Homegrown Business: Adea Chung of Billy Would Designs

Billy Would Designs is a local Vancouver small business focused on recycling wood waste and skateboards, and turning them into beautiful unique pieces to wear or use. We had a chance to connect with owner and creator Adea Chung to learn more.

Billy Would Designs
Photo by: Michal Urbanek

What is your business called and what does it do?

Billy Would Designs is a Vancouver-based company recycling wood and skateboards turning them into jewellery, accessories and small homewares. In 2002 I opened a retail store featuring our own line as well as a curated collection of local handmade art, clothing, pottery and gifts.

What made you want to do this work?

I’ve always loved creating art and grew up with access to woodworking. Billy Would started by making simple gifts for friends using ’scrap’ and experimenting with various materials. Getting to recycle wood and have conversations around sustainability and natural resources is an important part of Billy Would.

What problem did you want to solve with the business?

I wanted to inspire people to look at waste differently. I wanted to offer a line that is unlike anything already made and people could feel a personal connection too.

Who are your clientele/demographics?

Billy Would appeal to almost everyone! Our pieces range from contemporary jewelry, fun skateboard jewelry, belt buckles, bottle openers, wall art, cutting boards and everything in between!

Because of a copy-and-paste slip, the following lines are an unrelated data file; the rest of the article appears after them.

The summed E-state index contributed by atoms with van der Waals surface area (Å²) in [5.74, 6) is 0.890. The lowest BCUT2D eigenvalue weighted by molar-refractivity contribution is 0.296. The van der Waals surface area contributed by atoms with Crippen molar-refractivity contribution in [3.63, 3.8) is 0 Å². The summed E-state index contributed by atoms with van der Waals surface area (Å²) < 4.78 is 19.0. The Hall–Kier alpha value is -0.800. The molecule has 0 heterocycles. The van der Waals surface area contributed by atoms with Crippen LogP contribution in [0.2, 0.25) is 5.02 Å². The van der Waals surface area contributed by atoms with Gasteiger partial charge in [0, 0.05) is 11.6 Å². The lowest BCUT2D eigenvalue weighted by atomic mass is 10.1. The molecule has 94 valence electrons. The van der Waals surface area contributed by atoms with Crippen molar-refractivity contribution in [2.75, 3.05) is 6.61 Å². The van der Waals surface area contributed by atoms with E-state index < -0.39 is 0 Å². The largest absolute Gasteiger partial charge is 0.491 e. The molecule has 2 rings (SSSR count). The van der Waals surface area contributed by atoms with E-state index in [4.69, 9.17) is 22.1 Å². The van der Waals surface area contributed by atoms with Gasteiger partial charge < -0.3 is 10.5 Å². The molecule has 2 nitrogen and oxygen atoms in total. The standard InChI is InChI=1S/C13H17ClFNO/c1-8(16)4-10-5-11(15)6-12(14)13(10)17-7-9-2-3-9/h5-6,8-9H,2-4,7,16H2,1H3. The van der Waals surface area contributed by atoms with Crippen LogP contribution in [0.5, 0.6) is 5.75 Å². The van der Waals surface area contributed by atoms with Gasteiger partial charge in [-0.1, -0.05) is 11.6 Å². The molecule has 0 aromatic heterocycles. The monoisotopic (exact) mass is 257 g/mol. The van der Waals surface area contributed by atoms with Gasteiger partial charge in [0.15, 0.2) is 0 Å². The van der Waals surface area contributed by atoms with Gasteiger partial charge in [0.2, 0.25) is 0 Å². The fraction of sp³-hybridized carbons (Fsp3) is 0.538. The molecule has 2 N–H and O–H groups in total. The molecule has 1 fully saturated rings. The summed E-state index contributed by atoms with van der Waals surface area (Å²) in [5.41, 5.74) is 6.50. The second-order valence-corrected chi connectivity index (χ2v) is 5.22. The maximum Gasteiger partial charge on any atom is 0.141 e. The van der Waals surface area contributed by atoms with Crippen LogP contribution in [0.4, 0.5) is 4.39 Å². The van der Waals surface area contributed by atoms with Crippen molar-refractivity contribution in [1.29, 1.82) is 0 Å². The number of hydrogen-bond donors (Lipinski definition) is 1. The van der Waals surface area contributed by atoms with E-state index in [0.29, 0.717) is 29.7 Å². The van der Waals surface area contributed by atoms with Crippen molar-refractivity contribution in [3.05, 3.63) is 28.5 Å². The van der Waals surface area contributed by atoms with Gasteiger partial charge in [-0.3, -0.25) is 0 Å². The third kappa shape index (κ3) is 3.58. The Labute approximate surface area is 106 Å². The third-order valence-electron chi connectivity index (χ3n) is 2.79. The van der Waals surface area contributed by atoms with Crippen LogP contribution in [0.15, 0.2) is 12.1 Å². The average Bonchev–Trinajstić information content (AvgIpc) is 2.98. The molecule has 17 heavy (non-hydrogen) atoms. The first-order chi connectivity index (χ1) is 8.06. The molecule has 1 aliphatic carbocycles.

How does your business make money? How does it work?

Since 2007 it’s been a combination of wholesale, craft shows, online sales and now our own retail store.

Where in the city can we find your profession?

The workshop is in North Vancouver where everything is handmade. The retail shop is open 6 days a week at 2168 E. Hastings St. (Near Templeton)

Billy Would Designs
Photo by: Michal Urbanek

What is the best question a prospective customer could ask a member of your profession when comparing services? Give the answer as well.

I love when customers want to know about the process and ask about materials (ie. kind of wood..) It’s rare for items to be handmade start to finish right here in Vancouver so this is something important to share. The wood and skateboards are all salvaged and collected from other locals, each design is carefully planned out depending on the material. Various tools are used to minimize waste even further before non-toxic finishes are added.

What is the best part about what you do? What is the worst part?

The best part is being able to do something I love and share it with others. The worst part is being a one-woman business so every job is my job (even the ones I’m not good at/like)

What is your favourite joke about your own profession?

I love wood 😉

Where can we follow you?

Instagram | Facebook

PAY IT FORWARD: What is another local business that you love?

Akk sooooo many! My store is sandwiched between two fabulous local businesses that I adore Nonna’s Cucina and Jam Florist.

 

About Demian Vernieri 531 Articles
Demian is an Argentinian retired musician, avid gamer and editor for the Montréal Guardian, Toronto Guardian, Calgary Guardian and Vancouver Guardian websites.